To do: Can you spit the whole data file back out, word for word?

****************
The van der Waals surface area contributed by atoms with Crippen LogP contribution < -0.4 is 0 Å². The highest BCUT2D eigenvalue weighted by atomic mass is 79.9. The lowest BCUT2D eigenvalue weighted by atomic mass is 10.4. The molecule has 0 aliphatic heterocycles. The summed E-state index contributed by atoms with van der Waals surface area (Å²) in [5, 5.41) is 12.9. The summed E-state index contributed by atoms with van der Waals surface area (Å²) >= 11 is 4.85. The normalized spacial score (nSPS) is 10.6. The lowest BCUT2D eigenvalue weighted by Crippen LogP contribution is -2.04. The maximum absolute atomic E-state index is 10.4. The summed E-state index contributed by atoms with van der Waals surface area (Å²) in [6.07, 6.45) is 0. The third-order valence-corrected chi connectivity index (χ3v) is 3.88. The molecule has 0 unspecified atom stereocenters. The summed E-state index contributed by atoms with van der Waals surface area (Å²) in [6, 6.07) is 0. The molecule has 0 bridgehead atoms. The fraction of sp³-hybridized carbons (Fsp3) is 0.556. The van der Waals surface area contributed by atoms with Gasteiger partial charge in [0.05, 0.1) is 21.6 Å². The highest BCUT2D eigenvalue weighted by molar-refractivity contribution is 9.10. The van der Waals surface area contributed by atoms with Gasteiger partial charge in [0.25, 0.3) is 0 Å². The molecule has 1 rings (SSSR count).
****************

The van der Waals surface area contributed by atoms with Crippen LogP contribution < -0.4 is 0 Å². The highest BCUT2D eigenvalue weighted by atomic mass is 79.9. The lowest BCUT2D eigenvalue weighted by atomic mass is 10.4. The molecule has 0 aliphatic heterocycles. The summed E-state index contributed by atoms with van der Waals surface area (Å²) in [5, 5.41) is 12.9. The summed E-state index contributed by atoms with van der Waals surface area (Å²) >= 11 is 4.85. The normalized spacial score (nSPS) is 10.6. The lowest BCUT2D eigenvalue weighted by Crippen LogP contribution is -2.04. The maximum absolute atomic E-state index is 10.4. The summed E-state index contributed by atoms with van der Waals surface area (Å²) in [6.07, 6.45) is 0. The third-order valence-corrected chi connectivity index (χ3v) is 3.88. The molecule has 0 unspecified atom stereocenters. The summed E-state index contributed by atoms with van der Waals surface area (Å²) in [6, 6.07) is 0. The molecule has 0 bridgehead atoms. The fraction of sp³-hybridized carbons (Fsp3) is 0.556. The van der Waals surface area contributed by atoms with Gasteiger partial charge in [0.05, 0.1) is 21.6 Å². The highest BCUT2D eigenvalue weighted by molar-refractivity contribution is 9.10. The van der Waals surface area contributed by atoms with Gasteiger partial charge in [0.25, 0.3) is 0 Å². The molecule has 1 rings (SSSR count).